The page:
Marine Science Chapters


Early Whaling

To begin a chapter on whaling one must begin with a short introduction to ‘whales.’ The group of marine mammals called whales is classified in the group called Cetacea. These cetaceans are warm-blooded air breathers with a large brain who give milk to their young. Cetaceans are further divided into two groups – the mysticetes, or baleen whales, that eat plankton; and the odontocetes, or toothed whales, that eat fish, squid or mammals.

Gray Whale Model
Model of a gray whale, one of the baleen whales.

Baleen whales have no teeth, instead they have numerous plates of baleen hanging from the gums of their upper jaw. These plates are much like fingernails, stacked closely together and frayed on the inside. The baleen whales take a large mouthful of water and squeeze it out through the baleen. The small zooplankters (shrimp-like crustaceans primarily) are stuck on the inside of the baleen and ingested as food.

Sperm Whale Model
Model of a sperm whale, one of the toothed whales.

Toothed whales have peg-like teeth for grasping their prey, however they swallow it whole, without chewing. Some toothed whales have teeth only on one jaw (like the sperm whale with teeth only on the lower jaw) but most have teeth on both the upper and lower jaw (killer whales, dolphins and porpoises).

Since prehistoric times whales have been sources of food and materials for man. In the very early times it was most likely only whales that beached themselves (called stranding) or washed ashore already dead. Scandinavian petroglyphs (rock carvings) from about 4,000 years ago show several whaling scenes. The first written records of whaling started about 900 in Norway. Little is known about the methods or numbers of whales killed from this earliest period.

Fountain with a Whale Tail and Whale Boat
A fountain, in Sandefjord, Norway, of a whale tail and whale boat showing the harpooner with the typical early harpoon attached to a rope.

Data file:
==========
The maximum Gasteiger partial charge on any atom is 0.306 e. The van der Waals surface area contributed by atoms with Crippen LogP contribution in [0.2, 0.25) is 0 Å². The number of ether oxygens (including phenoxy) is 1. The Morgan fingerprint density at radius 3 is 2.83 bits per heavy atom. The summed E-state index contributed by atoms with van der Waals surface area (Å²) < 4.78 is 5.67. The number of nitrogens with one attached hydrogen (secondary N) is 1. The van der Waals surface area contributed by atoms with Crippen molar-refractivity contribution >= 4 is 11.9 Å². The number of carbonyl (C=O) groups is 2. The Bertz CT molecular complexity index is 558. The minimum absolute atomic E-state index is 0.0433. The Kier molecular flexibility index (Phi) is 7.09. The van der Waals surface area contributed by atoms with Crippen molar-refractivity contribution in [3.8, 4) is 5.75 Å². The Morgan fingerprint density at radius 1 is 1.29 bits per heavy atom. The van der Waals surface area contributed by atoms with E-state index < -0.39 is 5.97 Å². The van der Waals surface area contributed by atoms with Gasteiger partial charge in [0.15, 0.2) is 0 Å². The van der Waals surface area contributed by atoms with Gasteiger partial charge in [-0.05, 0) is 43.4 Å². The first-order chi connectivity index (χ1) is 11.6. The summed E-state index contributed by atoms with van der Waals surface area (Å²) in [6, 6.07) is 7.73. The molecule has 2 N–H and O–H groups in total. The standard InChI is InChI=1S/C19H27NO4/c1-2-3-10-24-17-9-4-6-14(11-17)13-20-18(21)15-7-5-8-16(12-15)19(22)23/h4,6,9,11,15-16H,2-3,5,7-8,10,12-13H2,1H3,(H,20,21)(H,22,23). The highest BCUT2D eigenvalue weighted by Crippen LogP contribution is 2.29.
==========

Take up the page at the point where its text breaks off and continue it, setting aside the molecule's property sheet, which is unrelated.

The Basques are credited with perfecting whaling techniques from small ‘whale boats’ starting about 900. They worked mainly in the area of the Bay of Biscay. Records show they used small open boats (launched from shore) to approach a whale, harpoon it (with a harpoon connected to a long rope), wait for the harpooned whale to become exhausted, then kill it with sharp lances and tow it back to shore.

Sailing ships (equipped with the small whaleboats) were used starting about 1,200 by the Basques. This was probably in response to the decreasing number of whales close to shore. At sea the whale’s body was stripped of its blubber and baleen which was stored on the ship. When the ship was full it would return to land and the blubber was cooked to make oil. This oil was burned in the lamps used by the Basques. The baleen was made into horse whips and ladies corsets.

By 1500 most of the desirable whales in the Bay of Biscay were gone. The large sailing ships ventured further and further away – as far as Newfoundland. During this period most of the whaling centered on only one type of whale that became known as the ‘right whale’ because it did not sink when it was killed. This type of whale was a baleen whale and is a rather slow swimmer so it was the easiest for the Basque’s small open whale boats. But, the main reason it was called a 'right whale' was because it did not sink.

European nations entered whaling primarily in the 1600s. The English, Germans, Dutch, and Danes used the techniques of the Basques but went north into Arctic waters. The ocean surrounding Svalbard became the center of European whaling during this period bringing their catch to shore based stations for rendering. Some of the European countries employed the Basques to whale for them – later learning the techniques themselves. But, by the mid 1700s the Svalbard area had few whales left.

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(Revised 2 June 2009)
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